Tuesday, 19 February 2013

Old and new


I have to confess: since I’ve been visiting London I’ve always been a Young’s drinker. Always Ordinary, I’ve never liked Special. On early visits Ordinary seemed mouth-puckeringly bitter, a taste I delighted in, especially sitting in the beautiful Lamb in Bloomsbury on idle afternoons.

Since Young’s closed I’ve made an effort to appreciate Fuller’s more. This would be easy enough if it weren’t for the preponderance of poorly-kept London Pride in mediocre pubs. I have only really enjoyed London Pride once, and that was when I’d cycled six miles uphill in the sun to the pub.

My friend detests London Pride and refuses to believe it’s party-gyled with Chiswick. I think the lower gravity and dry hopping of Chiswick make a more balanced beer. I’m certainly not drinking London Pride when I travel south, as it’s the only Fuller’s beer that turns up at home with any regularity. I want the stuff I’ll never see on draught in Glasgow.

The perfect opportunity presents itself in the shape of the relatively new Parcel Yard at King’s Cross, which by offering almost the complete range of Fuller’s cask beers is as good as having a brewery tap in the centre of the capital.

The refurbishment is definitely a success; it seems as much of the original partitioning as possible has been preserved, ancient woodwork covered in layer after layer of paint, and it’s almost always possible to find a cosy corner where there is some delightful old beer advert to look at. But it feels contemporary too, and it’s spacious – important in a railway station pub; there’s nothing worse than trying to struggle through a cramped pub with luggage.

I’ve found a seat where I can leech electricity from the pub to charge my phone. Time for beer. Chiswick – dry, minerally and astringent. My pal arrives and we spend an hour or so catching up. Black Cab – sweet, licorice and roast coffee. And I’ve spotted the latest Past Masters beer, Old Burton Extra, so we split a bottle of that – a bit metallic as sometimes happens in bottled beer, but full and rich with solid sustaining bitterness, just what I imagined it was going to be like. Cask Bengal Lancer to finish, with typical marmalade and lychees.

But we can’t stay here forever. “Let’s go to Hackney and drink keg beer,” I say, surprising myself as much as my friend.

Redchurch Brewery is situated in a railway arch (like a remarkable number of the new London breweries), down a narrow cobbled lane in Bethnal Green. On Thursdays, and Thursdays only, they open up the brewery to serve their beer to the public. As luck would have it, I arrived in London on a Thursday.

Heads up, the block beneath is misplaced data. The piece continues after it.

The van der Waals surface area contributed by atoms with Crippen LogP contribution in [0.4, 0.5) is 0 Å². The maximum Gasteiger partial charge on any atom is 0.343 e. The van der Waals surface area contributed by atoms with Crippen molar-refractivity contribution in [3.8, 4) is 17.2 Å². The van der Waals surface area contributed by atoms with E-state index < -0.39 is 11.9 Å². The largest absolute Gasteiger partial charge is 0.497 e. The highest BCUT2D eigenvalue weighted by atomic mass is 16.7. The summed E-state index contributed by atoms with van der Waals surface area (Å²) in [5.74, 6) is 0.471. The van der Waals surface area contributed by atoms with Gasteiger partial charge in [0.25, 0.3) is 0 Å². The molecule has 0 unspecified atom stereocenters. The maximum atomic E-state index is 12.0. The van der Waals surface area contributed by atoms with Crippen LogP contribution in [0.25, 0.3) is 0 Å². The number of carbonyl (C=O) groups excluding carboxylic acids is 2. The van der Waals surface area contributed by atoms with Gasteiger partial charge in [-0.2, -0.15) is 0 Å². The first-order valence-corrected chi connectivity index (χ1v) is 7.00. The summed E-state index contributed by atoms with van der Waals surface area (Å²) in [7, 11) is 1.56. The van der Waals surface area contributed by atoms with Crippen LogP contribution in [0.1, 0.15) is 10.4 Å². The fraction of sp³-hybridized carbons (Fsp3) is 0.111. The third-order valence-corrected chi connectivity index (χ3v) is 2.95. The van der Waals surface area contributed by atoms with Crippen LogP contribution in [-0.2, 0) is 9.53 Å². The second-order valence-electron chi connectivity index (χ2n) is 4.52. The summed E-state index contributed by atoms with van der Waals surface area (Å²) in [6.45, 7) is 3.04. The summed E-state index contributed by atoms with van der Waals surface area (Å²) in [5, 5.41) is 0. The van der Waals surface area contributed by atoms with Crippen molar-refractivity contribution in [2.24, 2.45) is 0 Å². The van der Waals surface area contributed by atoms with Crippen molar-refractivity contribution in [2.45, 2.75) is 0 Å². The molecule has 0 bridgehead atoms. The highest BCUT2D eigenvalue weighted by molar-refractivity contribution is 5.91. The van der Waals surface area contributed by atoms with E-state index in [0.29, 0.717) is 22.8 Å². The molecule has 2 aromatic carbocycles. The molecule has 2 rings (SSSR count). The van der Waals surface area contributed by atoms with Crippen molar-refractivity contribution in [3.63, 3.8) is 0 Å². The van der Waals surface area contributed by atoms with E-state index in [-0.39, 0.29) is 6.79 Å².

The address is easy enough to find, and you look in through the glass doors at what is clearly a brewery, with fermentation vessels lined up along one wall, and East London-typically, someone’s bike leaned up against some malt sacks. Don’t see anyone drinking here, though. Try the door and … it opens!

Aha, we hear the chatter from upstairs, so up the metal staircase we go and find ourselves in a pleasant space with Joy Division playing and a cluster of people around the bar in the corner, where two bearded young guys are pouring beer from taps mounted on the wall behind them. I say bar; it’s built of pallets, like most of the furniture.

It couldn’t be any more basic. The arch is clad inside with corrugated steel, just as it comes from Network Rail; there is somewhere to sit and some lights. That’s it. I love it. Going to the loo, you wander through the brewery past fermenters and boxes of hops. It’s the kind of informal, intimate space you can only get in the tiniest of operations.

Baltic Street Porter is rich and roasty, Great Eastern IPA hoppy. They are a bit generic – very similar to what they do at Kernel, though that’s hardly a condemnation – but good.You should buy some.

More and more breweries are springing up in East London. And in my view there couldn’t be a better area for this to happen – it means that I can stop and feast on beigels in Brick Lane on the way home. I prefer Beigel Shop, but Beigel Bake is also very good.

2 comments:

  1. "a bit metallic" - that is ABSOLUTELY the signature 'fault note' of a Burton, and I can point you to someone saying this in the 1930s. Same thing happens with Burton-like Scotch Ales, as well.

    Martyn Cornell

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  2. I've been hearing good things about both of these, very different, places - I'll definitely put them on the list for the next London visit. Great post

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